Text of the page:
I picture my mother, holding the phone, lapsing into some meditation on the wrongs of the world. In the last few years, she has begun to get fat. She was always beautiful; she still looks much younger than her age, but the weight drives her to extremes. She dyes her hair black; she wears low-cut blouses; she does everything in her power to counteract the baffling onset of age.
    “Julie doesn’t paint,” I tell her.
    “Heather,” she replies, her voice wintry, “I hope you aren’t asking me for money to buy drugs. Don’t think I’m naive about Amsterdam. I know what goes on there, all those derelicts, punching needles in their arms and putting garbage up their noses—”
    I stare at the wall. In a red plastic frame hangs a poster of a Van Gogh, the bowl of irises that look like curled hands. “Mom. Will you wire me the money or not?”
    “It’s Bastille Day,” she says. “I’m looking out the window, and I can see tanks coming down the street.” She pauses. “I just realized, it’s your birthday next week. What do you want for a present?”
    “Money. About six hundred dollars. You can send me a check if it’s easier.” I give her the address of the hostel.
    “I know you think you can take care of yourself,” she says. “But I worry about you. It’s a sign of strength to ask for help, honey.” She waits, but I have nothing to say. “I’ll give your love to Nicolo.”
    I tell her good-bye and hang up. Then I go to my room, take two pain killers, and lie on my bed. The bedspread is white and nubbly. It feels like braille.
    When I was ten, my father, an alcoholic, prone to falling into rabbit holes of depression, lost his job and shot himself in the head. But he didn’t die, at least not immediately, if you could call what was left of him alive. My mother and I found him sitting in the room that we called his once, his head on the desk. The gun was still in his hand. We had been out shopping for shoes. My mother dropped the shopping bag and ran over to him while I stood in the door. She lifted him up and put her face against his chest, then she looked at me with horrified eyes. “Oh God,” she said, “his heart is still beating.”
    My mother hired a nurse, a middle-aged Canadian with red hands, who sang my father show tunes. For just over a year, she spoon fed him, washed him, gave him medication. He sat in a chair by the window, blinking. If he had a mind left, it was not a responsive one. It drove my mother crazy that there was no plug to pull. He died a month before I turned twelve, and my mother and I never really forgave each other for feeling relieved.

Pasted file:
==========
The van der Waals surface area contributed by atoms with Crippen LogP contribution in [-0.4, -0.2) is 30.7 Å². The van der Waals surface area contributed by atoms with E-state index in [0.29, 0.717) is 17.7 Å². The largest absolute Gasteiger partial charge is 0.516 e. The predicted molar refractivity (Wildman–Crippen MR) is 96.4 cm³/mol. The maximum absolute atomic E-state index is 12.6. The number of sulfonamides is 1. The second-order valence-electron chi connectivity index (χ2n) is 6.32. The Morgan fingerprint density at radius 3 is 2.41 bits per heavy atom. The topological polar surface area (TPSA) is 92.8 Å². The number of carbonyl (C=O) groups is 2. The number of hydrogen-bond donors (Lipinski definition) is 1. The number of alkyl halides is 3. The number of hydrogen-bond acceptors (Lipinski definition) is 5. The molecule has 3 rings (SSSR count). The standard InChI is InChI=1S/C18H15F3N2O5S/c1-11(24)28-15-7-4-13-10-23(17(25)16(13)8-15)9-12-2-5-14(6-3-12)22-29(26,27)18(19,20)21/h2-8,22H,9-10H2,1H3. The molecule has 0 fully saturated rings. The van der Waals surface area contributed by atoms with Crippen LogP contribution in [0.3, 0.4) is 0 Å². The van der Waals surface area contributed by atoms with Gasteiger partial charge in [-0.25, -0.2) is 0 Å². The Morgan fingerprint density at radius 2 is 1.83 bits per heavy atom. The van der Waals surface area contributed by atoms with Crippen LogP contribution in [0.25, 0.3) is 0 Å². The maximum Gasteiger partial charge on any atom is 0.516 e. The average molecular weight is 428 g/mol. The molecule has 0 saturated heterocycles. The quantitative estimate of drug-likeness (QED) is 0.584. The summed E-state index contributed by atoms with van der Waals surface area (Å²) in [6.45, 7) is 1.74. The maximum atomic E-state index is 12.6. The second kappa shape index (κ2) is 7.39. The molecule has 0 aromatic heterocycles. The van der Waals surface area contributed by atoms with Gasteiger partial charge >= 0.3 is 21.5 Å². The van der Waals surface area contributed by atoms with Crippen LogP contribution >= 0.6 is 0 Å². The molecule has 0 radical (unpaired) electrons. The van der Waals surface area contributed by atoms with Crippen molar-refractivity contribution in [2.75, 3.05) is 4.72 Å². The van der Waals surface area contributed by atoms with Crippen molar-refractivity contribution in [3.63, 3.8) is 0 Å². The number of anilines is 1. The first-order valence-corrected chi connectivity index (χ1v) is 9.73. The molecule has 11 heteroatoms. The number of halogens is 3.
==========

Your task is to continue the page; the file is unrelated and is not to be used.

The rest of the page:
My mother was born in Louisiana and met my father when she was eighteen, skiing in Switzerland. They married that summer. When he died she was thirty-three and lovely. She plucks her eyebrows and draws them over slightly higher than they naturally grow, which makes her seem constantly surprised. She is credulous and sweet and vain and more like me than I want to believe. When I was thirteen, my mother called me a slut, and I told her that it took one to know one. We were standing at opposite sides of the living room yelling at each other. The furniture was covered in plastic sheets because the house was for sale. I was taller than her by then, and I remember how she looked. She was wearing a red cashmere jacket, and her pretty, shocked face looked like a porcelain doll’s. I imagined her falling on the floor and cracking down the middle.
    After that she decided I was unmanageable and sent me to boarding school in the States. The first three months there, I was miserable. I missed Switzerland, my friends, crepes with butter and sugar. I missed sitting in cafés drinking espresso or sweet red wine and flirting with the waiters. The school had more rules than I could keep track of, dress codes and curfews and chapel attendance, and so I even missed my mother’s lazy negligence. It was hard to make friends. My clothes were wrong. I didn’t have the requisite monogrammed sweaters or Lanz nightgowns or James Taylor records.
    And then Julie started to be friends with me, and the pieces my life had splintered into fused together again. Julie, that is the terrible secret of you: you stick me together. Without you I scatter; without you I disappear.

I wake up one morning with the sun on my face. I get up to close the shutters and look out the window. Across the street I see a woman holding a bouquet of purple-and-white dahlias. She lifts them to her face. The gesture is so pretty that I smile.